It doesn't seem to have been until 1986 that black face became associated with comedy. As stories by Yonhap and E Daily explain, on an August 25, 2010 MBC show, comedian Lee Bong-won explained the circumstances surrounding the creation of and sudden disappearance of the popular 'sikeomeonseu' performances he did with Jang Du-seok at that time.
Lee Bong -won performed in blackface doing the "Sikeomeonseu' routine for more than a year in 1986 and 1987 on the KBS program "Show Video Jockey". He described the impact the program had, saying that when 'sikeomeonseu' was broadcast, it was so popular that children who couldn't paint their faces black instead found another way - and drove sales of coal briquettes up. This performance stopped at the end of 1987, he explained, because during the 1988 Olympics there would be people coming from Africa, and they decided then that "We don't want to denigrate black people" and "It would be better not to do it." [Note: Wikipedia says their performance went from 1987 to 1988.]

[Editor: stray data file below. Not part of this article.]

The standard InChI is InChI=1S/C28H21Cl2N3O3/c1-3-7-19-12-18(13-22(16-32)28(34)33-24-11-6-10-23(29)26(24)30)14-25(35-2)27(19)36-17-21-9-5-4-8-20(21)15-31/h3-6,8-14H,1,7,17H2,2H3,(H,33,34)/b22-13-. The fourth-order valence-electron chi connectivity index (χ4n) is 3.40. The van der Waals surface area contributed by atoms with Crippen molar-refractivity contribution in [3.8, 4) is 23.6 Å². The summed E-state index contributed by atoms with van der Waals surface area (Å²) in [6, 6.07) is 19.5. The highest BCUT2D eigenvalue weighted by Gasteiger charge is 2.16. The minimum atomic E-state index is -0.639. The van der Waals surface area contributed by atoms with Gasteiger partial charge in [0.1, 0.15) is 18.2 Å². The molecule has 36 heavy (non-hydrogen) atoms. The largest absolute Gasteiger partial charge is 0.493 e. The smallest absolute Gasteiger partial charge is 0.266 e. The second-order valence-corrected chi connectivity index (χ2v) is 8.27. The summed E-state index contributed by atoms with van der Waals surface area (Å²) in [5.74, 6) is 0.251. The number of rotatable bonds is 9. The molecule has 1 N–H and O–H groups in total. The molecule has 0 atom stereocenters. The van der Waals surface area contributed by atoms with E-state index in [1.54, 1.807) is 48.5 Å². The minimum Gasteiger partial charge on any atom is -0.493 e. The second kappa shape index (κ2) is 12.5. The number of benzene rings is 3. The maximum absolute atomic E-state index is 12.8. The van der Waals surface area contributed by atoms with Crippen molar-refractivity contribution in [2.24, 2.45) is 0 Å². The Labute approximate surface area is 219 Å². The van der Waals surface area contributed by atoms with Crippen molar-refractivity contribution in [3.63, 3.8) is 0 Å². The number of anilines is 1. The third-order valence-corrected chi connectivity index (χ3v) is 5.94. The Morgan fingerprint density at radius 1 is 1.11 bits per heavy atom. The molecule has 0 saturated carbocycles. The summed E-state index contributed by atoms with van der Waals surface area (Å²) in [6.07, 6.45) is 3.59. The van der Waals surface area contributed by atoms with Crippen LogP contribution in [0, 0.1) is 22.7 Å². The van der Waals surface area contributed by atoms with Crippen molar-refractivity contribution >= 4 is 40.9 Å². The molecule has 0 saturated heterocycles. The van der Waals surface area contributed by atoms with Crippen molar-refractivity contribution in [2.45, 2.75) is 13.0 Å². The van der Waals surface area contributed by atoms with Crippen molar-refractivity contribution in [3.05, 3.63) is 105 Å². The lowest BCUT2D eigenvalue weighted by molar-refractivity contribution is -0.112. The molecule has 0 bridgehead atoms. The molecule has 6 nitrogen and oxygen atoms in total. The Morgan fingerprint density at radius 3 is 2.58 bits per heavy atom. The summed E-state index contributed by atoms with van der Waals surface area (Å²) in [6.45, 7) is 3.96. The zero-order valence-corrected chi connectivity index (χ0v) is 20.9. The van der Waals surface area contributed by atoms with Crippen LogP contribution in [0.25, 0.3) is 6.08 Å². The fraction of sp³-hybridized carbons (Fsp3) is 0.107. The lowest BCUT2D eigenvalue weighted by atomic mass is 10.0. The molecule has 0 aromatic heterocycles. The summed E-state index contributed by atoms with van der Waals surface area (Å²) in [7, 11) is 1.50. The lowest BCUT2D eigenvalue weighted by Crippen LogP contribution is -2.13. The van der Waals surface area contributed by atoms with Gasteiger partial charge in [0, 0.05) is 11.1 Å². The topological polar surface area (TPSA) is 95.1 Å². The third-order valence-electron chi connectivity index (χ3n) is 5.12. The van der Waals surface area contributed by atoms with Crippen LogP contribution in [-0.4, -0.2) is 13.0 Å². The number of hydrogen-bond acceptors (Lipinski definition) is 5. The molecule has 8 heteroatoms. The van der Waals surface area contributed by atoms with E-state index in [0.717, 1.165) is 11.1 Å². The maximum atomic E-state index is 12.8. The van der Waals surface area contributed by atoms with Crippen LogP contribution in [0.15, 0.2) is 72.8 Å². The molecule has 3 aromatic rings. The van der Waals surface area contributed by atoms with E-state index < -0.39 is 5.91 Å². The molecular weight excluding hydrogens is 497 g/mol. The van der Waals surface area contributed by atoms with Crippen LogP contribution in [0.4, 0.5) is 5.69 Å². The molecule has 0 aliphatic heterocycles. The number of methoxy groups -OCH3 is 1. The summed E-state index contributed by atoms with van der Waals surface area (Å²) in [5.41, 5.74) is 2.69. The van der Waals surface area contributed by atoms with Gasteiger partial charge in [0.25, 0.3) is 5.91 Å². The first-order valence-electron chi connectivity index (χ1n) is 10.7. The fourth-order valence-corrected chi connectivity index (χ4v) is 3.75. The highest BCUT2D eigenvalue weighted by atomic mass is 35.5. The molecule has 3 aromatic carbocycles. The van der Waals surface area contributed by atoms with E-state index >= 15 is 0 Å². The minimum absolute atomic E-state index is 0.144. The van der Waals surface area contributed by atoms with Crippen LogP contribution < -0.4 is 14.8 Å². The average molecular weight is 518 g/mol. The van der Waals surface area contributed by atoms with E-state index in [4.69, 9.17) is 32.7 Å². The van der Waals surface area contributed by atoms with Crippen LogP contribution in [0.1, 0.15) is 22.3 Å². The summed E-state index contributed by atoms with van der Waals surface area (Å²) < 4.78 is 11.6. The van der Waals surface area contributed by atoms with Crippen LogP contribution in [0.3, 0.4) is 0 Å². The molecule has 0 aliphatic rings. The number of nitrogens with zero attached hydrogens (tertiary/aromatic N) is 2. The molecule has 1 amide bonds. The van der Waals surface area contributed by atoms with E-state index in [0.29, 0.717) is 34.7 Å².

This sketch was helped out by a Chuseok comedy song festival which showed the 'black eagles,' which was the first time he'd heard rap, and the gag was presented due to curiosity with 'music that was like talking.' Apparently, rap was used in the 'sikeomeonseu' performances.
As this (via the Marmot) explains, 'sikeomeonseu' comes from 시커멓다 ('black as coal,' 'jet black'). Nothing more is said, but I would guess '시커먼스' is a portmanteau of 시커멓다 and 퍼포먼스 ('performance' hangeulized) ('퍼포먼스' does show up in articles at that time). As this article notes, Lee would dance on stage in a rasta wig in black face and shout to the music, "시커먼스, 시커먼스. 망했다, 망했어" (the latter meaning 'ruined' or 'doomed').
Lee Bong-won and Jang Du-seok (from here)
Netizens who saw the show in 2010 discussing the history of 'sikeomeonseu' had various opinions: "'Sikeomeonseu' was really fun, but that it was discontinued due to the Olympics is too bad, and surprising." "Comedy in those days was really fun, and I want to see it again." "I hope to see the resurrection of authentic comedy." Elsewhere netizens said the program was where they heard rap music for the first time.